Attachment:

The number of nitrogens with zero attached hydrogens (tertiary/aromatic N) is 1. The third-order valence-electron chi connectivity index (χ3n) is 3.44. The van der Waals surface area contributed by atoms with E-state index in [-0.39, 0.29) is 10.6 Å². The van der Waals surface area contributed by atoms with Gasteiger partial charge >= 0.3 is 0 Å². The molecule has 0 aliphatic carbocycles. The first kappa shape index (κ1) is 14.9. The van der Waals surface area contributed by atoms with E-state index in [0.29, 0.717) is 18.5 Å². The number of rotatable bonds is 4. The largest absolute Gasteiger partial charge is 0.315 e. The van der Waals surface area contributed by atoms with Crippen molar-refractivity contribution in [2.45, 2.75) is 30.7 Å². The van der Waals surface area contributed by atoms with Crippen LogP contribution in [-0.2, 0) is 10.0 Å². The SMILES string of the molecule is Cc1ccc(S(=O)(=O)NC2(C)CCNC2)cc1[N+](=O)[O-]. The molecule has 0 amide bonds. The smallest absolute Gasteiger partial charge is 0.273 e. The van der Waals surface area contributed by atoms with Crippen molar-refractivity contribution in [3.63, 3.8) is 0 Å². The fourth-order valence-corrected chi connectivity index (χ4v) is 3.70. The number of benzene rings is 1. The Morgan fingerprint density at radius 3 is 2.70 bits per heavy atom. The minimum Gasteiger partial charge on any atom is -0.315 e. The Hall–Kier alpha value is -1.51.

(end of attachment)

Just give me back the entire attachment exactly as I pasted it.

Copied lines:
The number of nitrogens with zero attached hydrogens (tertiary/aromatic N) is 1. The third-order valence-electron chi connectivity index (χ3n) is 3.44. The van der Waals surface area contributed by atoms with E-state index in [-0.39, 0.29) is 10.6 Å². The van der Waals surface area contributed by atoms with Gasteiger partial charge >= 0.3 is 0 Å². The molecule has 0 aliphatic carbocycles. The first kappa shape index (κ1) is 14.9. The van der Waals surface area contributed by atoms with E-state index in [0.29, 0.717) is 18.5 Å². The number of rotatable bonds is 4. The largest absolute Gasteiger partial charge is 0.315 e. The van der Waals surface area contributed by atoms with Crippen molar-refractivity contribution in [2.45, 2.75) is 30.7 Å². The van der Waals surface area contributed by atoms with Crippen LogP contribution in [-0.2, 0) is 10.0 Å². The SMILES string of the molecule is Cc1ccc(S(=O)(=O)NC2(C)CCNC2)cc1[N+](=O)[O-]. The molecule has 0 amide bonds. The smallest absolute Gasteiger partial charge is 0.273 e. The van der Waals surface area contributed by atoms with Crippen molar-refractivity contribution in [3.63, 3.8) is 0 Å². The fourth-order valence-corrected chi connectivity index (χ4v) is 3.70. The number of benzene rings is 1. The Morgan fingerprint density at radius 3 is 2.70 bits per heavy atom. The minimum Gasteiger partial charge on any atom is -0.315 e. The Hall–Kier alpha value is -1.51.